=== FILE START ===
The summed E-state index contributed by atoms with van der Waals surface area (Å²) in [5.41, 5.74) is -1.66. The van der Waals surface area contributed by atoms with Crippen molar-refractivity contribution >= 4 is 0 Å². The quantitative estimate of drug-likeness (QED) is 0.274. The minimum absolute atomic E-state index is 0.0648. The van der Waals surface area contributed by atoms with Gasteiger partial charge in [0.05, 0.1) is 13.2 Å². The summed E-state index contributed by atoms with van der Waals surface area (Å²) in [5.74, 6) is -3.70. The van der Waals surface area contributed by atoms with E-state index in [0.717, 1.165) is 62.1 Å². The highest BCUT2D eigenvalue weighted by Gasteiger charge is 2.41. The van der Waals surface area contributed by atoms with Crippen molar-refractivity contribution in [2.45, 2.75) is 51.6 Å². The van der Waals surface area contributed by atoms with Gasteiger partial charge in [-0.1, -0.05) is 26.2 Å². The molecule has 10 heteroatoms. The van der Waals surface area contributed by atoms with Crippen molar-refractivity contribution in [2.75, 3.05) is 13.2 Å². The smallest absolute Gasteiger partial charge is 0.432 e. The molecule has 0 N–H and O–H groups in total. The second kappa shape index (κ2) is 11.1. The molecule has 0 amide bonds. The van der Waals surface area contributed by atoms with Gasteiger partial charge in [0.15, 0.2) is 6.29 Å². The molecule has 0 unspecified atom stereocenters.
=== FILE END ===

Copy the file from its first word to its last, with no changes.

The summed E-state index contributed by atoms with van der Waals surface area (Å²) in [5.41, 5.74) is -1.66. The van der Waals surface area contributed by atoms with Crippen molar-refractivity contribution >= 4 is 0 Å². The quantitative estimate of drug-likeness (QED) is 0.274. The minimum absolute atomic E-state index is 0.0648. The van der Waals surface area contributed by atoms with Gasteiger partial charge in [0.05, 0.1) is 13.2 Å². The summed E-state index contributed by atoms with van der Waals surface area (Å²) in [5.74, 6) is -3.70. The van der Waals surface area contributed by atoms with E-state index in [0.717, 1.165) is 62.1 Å². The highest BCUT2D eigenvalue weighted by Gasteiger charge is 2.41. The van der Waals surface area contributed by atoms with Crippen molar-refractivity contribution in [2.45, 2.75) is 51.6 Å². The van der Waals surface area contributed by atoms with Gasteiger partial charge in [-0.1, -0.05) is 26.2 Å². The molecule has 10 heteroatoms. The van der Waals surface area contributed by atoms with Crippen molar-refractivity contribution in [2.75, 3.05) is 13.2 Å². The smallest absolute Gasteiger partial charge is 0.432 e. The molecule has 0 N–H and O–H groups in total. The second kappa shape index (κ2) is 11.1. The molecule has 0 amide bonds. The van der Waals surface area contributed by atoms with Gasteiger partial charge in [0.15, 0.2) is 6.29 Å². The molecule has 0 unspecified atom stereocenters.